I’m looking forward to hosting Sukjong Hong this week, as she will be visiting from New York as a guest speaker in my second-year “writing geography” class at UTSC. She will alsoÂ leadÂ a workshop on the St. George campusÂ about comics and visual culture on Tuesday, Feb 9.
Here are some links to Sukjong’sÂ comics work.
- The â€˜Comfort Women Dealâ€™ between South Korea and Japan: Six alternative views (February 2, 2016)
- â€˜This only happened because people organized.â€™ Nail salon workers speak out after NYT exposÃ© (August 24, 2015)
- Left in the dark: Inside the buildings of Chinatown after Hurricane Sandy (November 27, 2012)
208N at Munk School of Global Affairs1 Devonshire Pl, Toronto, ON Toronto, ON M5S3K7
“Why draw a story? How can visual language and representation upend mainstream conventions about immigrant workers, women, and other groups, or tell stories that might otherwise be hard to communicate? How does drawing and graphic storytelling go where others cannot go?Â
Comics have long had a place in underground subcultures, exploring taboo subjects with a subversive flair – but they also have an increasing role in sharing the experiences of those who might not want to be caught on camera, or whose stories defy traditional media tools.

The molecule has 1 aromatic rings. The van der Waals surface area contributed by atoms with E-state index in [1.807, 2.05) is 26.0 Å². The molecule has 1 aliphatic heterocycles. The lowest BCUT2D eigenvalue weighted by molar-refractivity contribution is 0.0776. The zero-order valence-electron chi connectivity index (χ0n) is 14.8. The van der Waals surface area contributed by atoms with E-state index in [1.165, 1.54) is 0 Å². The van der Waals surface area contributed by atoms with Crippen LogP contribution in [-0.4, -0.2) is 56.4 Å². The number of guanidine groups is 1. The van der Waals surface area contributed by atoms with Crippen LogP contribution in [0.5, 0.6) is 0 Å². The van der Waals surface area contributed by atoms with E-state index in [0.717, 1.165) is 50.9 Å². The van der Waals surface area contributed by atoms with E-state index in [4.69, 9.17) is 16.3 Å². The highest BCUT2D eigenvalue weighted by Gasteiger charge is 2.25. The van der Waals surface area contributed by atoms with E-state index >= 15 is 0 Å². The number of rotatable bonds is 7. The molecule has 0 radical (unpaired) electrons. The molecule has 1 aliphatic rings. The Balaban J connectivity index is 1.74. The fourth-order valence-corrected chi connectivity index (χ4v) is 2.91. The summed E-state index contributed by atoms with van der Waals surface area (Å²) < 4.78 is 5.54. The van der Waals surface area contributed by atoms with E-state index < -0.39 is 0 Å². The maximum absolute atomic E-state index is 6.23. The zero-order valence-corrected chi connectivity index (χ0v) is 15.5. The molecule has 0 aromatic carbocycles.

Sukjong Hong,Â a New York-based writer and artist who works in the medium of comics, among others, will share the process behind making comics and graphic journalism about worker organizing, Cold War myths, and immigrant communities. She will also share examples of independent South Korean comic artists whose work addresses displacement, labor rights, and militarism in social movement contexts in South Korea.
Sukjong Hong is a writer and artist working on graphic journalism and oral history-based multi-media performances. Her writing and graphic journalism has appeared in Fusion News, Al Jazeera America, The Huffington Post, Gothamist, and Triple Canopy Magazine, among others. She is currently working on a series of graphic novellas about the multi-generational impact of the Korean War.
After the presentation, Professor Ju Hui Judy Han (Geography, UofT) will facilitate a discussion about ways of reading and incorporating comics, visual exercises, and drawing into critical pedagogy and community organizing. Faculty, graduate students, artists, and activists are all welcome!
Refreshments will be provided.
Eventbrite RSVP: Beyond the Pickets: Comics & visual culture in telling marginalized narratives – Tue, 9 Feb 2016 at 1:00 PM